Between 1990 and 2002, 157 analyzable patients were enrolled and underwent combined-modality therapy on the combined four protocols at 62 participating institutions, surviving ≥ 2 years from start of treatment with their bladder intact. Median age was 65 years (range, 34 to 90 years). Eighty-two percent were male, 95% had transitional cell histology, 71% had stage T2 disease, 15% had associated CIS, and 83% underwent a visibly complete TURBT. Seventeen patients had received either prior intravesical chemotherapy or BCG at time of registration. Pretreatment characteristics are presented in Table 3.
Median follow-up was 5.4 years (range, 2.0 to 13.2 years) for all analyzable patients, and 6.0 years (range, 2.0 to 13.2 years) for those who were still alive (n = 99). Only one patient (in protocol 89-03) was lost to follow-up.
Of the 157 patients, 34 (21.7%) experienced late grade 1 toxicity. Sixteen patients (10.2%) experienced late grade 2 pelvic toxicity: 15 (9.6%) GU and 3 (1.9%) GI. Two patients developed both late grade 2 GU and GI toxicity. Median time to late grade 2 pelvic toxicity was 31.2 months (range, 9.2 to 137.8 months). Median time to late grade 2 GU and GI toxicity, respectively, was 31.7 months (range, 9.8 to 137.8 months) and 16.3 months (range, 9.2 to 37.9 months).
Eleven patients (7.0%) experienced a late grade 3 pelvic toxicity: nine (5.7%) GU (urinary urgency/frequency, hematuria) and three (1.9%) GI (sigmoid obstruction, proctitis; Table 4). Of note, one patient (on protocol 89-03) developed both a late grade 3 GU and GI toxicity. Median time to a late grade 3 pelvic toxicity was 22.1 months (range, 8.0 to 98.8 months). Median time to late grade 3 GU toxicity was 18.4 months (range, 9.4 to 98.8 months) and to late grade 3 GI toxicity was 25.8 months (range, 8.0 to 57.8 months). Time to late grade 3+ GU and GI toxicity is graphically displayed in Figure 1.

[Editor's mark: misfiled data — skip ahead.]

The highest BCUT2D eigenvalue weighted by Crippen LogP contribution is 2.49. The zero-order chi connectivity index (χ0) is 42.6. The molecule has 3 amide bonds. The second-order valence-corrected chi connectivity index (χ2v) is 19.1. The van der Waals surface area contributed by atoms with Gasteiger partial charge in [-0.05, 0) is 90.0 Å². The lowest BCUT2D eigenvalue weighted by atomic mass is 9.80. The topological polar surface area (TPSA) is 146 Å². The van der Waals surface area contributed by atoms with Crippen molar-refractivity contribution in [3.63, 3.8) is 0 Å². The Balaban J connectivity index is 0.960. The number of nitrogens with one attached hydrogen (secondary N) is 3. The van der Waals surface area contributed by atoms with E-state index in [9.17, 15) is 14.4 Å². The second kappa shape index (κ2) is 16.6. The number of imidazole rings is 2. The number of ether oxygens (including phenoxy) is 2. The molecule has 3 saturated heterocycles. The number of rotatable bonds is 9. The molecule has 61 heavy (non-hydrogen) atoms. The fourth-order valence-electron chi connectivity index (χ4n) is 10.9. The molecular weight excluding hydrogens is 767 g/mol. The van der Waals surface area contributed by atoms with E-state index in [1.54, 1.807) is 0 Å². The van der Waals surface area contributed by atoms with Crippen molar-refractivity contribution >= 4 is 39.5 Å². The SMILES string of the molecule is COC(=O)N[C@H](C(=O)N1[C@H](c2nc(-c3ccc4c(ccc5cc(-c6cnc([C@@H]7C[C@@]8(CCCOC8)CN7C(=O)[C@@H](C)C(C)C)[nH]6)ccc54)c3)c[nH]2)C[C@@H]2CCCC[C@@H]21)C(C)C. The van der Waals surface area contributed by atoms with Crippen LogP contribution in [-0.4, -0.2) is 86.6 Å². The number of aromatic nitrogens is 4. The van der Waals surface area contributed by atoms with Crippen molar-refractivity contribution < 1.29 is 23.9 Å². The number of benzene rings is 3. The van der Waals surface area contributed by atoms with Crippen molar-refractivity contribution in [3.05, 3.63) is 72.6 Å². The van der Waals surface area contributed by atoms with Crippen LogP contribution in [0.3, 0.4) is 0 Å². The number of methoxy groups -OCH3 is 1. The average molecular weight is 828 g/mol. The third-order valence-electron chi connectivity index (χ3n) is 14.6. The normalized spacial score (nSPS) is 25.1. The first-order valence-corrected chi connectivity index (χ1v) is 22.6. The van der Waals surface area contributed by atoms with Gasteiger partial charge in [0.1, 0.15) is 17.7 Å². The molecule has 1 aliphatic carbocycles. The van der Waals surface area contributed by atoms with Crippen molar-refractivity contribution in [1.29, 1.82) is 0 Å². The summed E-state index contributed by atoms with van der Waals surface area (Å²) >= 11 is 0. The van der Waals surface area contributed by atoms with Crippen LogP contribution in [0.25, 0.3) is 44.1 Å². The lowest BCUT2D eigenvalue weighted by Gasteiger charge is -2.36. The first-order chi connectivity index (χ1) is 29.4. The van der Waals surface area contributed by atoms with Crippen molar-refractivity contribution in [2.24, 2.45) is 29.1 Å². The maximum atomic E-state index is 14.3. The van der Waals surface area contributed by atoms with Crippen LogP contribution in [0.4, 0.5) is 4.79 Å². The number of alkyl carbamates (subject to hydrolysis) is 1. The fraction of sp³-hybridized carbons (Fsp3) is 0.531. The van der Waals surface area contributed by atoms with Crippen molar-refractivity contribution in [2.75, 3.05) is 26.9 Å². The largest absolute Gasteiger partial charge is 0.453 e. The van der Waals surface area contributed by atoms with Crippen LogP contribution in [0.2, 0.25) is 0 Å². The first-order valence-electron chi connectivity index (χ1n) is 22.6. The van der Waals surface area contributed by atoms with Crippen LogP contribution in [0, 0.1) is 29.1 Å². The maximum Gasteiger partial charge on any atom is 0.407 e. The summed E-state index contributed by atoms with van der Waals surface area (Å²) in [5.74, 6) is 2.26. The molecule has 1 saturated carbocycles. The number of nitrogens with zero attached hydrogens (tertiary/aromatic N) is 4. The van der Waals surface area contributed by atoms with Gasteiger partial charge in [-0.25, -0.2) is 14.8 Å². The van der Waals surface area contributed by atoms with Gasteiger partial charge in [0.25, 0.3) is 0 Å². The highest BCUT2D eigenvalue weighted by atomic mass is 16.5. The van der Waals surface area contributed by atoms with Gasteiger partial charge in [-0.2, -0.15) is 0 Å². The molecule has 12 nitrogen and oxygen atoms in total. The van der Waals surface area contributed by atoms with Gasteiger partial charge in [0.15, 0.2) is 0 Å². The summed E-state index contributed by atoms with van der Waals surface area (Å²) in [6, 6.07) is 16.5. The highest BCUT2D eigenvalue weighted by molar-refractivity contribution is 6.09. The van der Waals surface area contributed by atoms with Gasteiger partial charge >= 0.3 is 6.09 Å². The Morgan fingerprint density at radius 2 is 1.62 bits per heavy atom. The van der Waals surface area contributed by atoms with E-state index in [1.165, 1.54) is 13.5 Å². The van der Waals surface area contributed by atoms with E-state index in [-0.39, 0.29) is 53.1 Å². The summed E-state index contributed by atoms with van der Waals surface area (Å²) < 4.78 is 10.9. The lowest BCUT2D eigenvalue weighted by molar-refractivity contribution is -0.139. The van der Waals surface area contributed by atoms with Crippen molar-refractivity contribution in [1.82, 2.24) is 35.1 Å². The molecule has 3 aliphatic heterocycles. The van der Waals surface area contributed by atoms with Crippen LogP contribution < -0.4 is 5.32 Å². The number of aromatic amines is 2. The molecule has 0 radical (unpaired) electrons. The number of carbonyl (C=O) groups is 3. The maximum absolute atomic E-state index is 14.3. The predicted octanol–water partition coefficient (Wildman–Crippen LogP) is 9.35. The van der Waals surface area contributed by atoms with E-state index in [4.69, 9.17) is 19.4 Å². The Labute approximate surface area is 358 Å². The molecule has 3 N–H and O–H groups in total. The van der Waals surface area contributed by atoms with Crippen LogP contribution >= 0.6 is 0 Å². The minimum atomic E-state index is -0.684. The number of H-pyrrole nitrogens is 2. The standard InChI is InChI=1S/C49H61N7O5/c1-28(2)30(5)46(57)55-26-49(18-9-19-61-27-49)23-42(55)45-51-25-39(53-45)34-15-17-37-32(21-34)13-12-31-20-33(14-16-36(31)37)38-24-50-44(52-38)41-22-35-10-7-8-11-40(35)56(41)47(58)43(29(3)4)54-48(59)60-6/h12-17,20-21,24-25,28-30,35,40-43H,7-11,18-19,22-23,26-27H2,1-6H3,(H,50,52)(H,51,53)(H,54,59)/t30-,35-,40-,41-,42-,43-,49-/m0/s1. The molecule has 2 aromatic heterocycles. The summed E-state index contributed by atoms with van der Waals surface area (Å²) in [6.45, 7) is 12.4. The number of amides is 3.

There were no late grade 4 toxicities and no treatment-related deaths. Among the 128 patients who were eligible but not analyzable, there were two grade 4 toxicities (one bowel obstruction and one fistula) and no treatment-related deaths. No cystectomies were performed due to treatment-related toxicity in any of the patients.
Median duration of a late grade 3 pelvic (GU/GI) toxicity was 7.1 months (range, 4.0 to 33.0 months) before decreasing in severity. In only one (11.1%) of nine patients with late grade 3 GU toxicity did that toxicity persist; while none of the patients had persistent late grade 3 GI toxicity.